want, which scientific inquiry into the relative proportion of the elements present in spiegeleisen would have at once condemned.

Before dismissing Mr. Hewitt's report, it will be Interesting to briefly notice what he had to say to his Government as to the carrying out of the Bessemer process both in Sweden and in Austria.

Under the head of Sweden, Mr. Hewitt made the following remarks :--


An examination of the specimens of Bessemer steel from Sweden in the Exposition shows us that the metal there produced is of a far superior character to that made in England, and naturally leads to inquiry as to the cause of the difference, and whether we may hope to attain the same success in the United States. First, we observe coils of wire of all sizes, down to the very finest, such as No. 47, or even smaller. This they have not been able regularly to produce in England. In the next place we notice a good display of fine cutlery, and the writer is informed by a competent authority that this metal answers so well for this purpose that it is now used almost to the exclusion of any other. This statement is corroborated by the fact that in the miscellaneous classes of the Swedish department, where cutlery occurs not as an exhibition of steel, but merely as a display of workmanship by other parties in the same manner as other articles of merchandise, cases of razors are exhibited with the mark of the kind of steel of which they are made stamped or etched upon them as usual, and these are all "Bessemer," but from a variety of different works, viz.:-- Högbo, Carlsdal, Österby and Söderfors. The ore used in Sweden for producing iron for the Bessemer process is exclusively magnetic, and of a very pure quality. An analysis of a mixture of those used for the iron employed at the Fagersta works before roasting gives the following composition:-

Carb. acid . . . . . 8.00
Silicium . . . . . 17.35
Alumina . . . . . 0.95
Lime. . . . . . 6.50
. . . . . 4.35
Protoxide of manganese . . . 3.35
Magnetic oxide. . . . . 32.15
Peroxide of iron . . . .
Phosphoric acid. . . . . 0.03
All the pig made from this mixture of ores, the exhibitors state, will give a steel without the use of spiegeleisen, which is not at all red-short. The analysis of gray iron from the same works, used for the Bessemer process, is given as follows :--
 Carbon combined . .
. . 1.012
Graphite . . . . . 3.527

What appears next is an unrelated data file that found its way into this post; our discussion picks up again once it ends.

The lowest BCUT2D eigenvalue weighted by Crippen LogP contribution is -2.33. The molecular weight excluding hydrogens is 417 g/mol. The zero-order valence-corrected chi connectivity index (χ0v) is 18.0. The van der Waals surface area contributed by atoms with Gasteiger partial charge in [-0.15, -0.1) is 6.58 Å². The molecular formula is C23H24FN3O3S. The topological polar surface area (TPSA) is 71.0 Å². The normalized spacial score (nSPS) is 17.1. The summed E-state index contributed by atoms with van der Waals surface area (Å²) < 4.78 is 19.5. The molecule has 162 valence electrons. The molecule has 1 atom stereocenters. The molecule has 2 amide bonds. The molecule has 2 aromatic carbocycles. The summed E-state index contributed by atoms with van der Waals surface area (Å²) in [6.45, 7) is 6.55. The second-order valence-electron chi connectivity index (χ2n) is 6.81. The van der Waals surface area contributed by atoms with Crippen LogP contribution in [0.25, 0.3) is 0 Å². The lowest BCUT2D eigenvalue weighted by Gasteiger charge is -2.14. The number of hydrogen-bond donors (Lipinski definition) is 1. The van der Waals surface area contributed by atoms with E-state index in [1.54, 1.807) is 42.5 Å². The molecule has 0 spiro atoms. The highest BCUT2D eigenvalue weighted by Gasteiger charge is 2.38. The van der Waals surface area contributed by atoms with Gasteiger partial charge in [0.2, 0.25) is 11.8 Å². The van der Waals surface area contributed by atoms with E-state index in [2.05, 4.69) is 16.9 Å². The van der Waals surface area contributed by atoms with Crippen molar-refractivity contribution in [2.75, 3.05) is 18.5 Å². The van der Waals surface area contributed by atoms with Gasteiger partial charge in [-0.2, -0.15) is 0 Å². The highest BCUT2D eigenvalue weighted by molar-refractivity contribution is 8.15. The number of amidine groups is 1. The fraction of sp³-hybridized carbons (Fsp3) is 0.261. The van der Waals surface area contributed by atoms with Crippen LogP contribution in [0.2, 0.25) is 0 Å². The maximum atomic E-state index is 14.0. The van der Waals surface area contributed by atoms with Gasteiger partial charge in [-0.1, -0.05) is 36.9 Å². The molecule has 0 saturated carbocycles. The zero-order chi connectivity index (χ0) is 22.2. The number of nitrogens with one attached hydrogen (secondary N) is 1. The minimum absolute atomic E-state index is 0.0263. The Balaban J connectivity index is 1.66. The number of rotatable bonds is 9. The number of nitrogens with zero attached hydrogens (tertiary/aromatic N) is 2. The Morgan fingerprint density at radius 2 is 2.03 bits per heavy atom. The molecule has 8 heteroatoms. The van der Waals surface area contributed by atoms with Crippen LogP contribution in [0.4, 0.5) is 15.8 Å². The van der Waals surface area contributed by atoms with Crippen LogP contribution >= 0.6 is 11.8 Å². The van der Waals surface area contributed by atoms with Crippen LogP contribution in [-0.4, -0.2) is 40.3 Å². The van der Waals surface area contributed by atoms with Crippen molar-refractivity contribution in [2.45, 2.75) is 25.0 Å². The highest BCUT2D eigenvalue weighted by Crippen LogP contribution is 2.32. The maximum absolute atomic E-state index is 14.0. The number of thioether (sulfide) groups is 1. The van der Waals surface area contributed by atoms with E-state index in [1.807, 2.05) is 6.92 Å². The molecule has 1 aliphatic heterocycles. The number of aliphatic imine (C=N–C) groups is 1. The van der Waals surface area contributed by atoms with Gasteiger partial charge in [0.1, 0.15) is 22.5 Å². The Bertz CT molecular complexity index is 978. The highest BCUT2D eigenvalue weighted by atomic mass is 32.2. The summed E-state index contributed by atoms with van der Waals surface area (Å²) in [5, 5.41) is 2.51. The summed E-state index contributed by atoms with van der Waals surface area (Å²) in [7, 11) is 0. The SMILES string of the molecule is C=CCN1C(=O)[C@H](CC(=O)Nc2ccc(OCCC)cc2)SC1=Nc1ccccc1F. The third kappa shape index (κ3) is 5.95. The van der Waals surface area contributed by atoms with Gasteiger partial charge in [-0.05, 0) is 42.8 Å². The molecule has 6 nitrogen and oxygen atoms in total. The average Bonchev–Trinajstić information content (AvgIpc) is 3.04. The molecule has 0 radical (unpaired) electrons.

Silicium . . . . . 0.854
Manganese . . . . . 1.919
Phosphorus . .
. . . 0.031
Sulphur . . . . . 0.010
The analysis of mottled pig (la fonte truité), consisting of two-thirds
gray and one-third white, is--
Carbon combined . . . . 2.138
Graphite . . . . . 2.733
Silicium . . . . .
Manganese . . . . . 2.926
Phosphorus . . . . . 0.026
Sulphur . . . . . 0.015
Of each of these it is stated that the steel produced without the employment of spiegeleisen is not at all red-short (cassant à chaud). The most noticeable feature in the composition of these irons is the large percentage of manganese which they contain, together with the extremely minute proportion of sulphur.

In the process of conversion, from motives of economy, a fixed form of vessel is employed, instead of one mounted on trunnions, as in England and elsewhere. The tuyères, about nineteen in number, are placed horizontally just above the bottom of the vessel, and are inclined a little from a radial direction so as to give a rotary motion to the mass of molten metal.

Here we see that fine cutlery was exhibited in 1867 with the name "Bessemer steel" conspicuously stamped upon it as a mark of superiority. Wire of the finest numbers had been produced of superior quality, etc.; the crude metal was run direct from the blast furnace and blown to steel in a fixed converter; no spiegeleisen or re-carburation was needed. This was precisely my original mode of operating, as described in my Cheltenham paper.

Again, Mr. Abram S. Hewitt, in his report, gives an interesting account of the manufacture of Bessemer steel as represented by exhibits in the Austrian Department of the Paris Exposition of 1867, and from this account I give the following quotation:-


  By PanEris using Melati.

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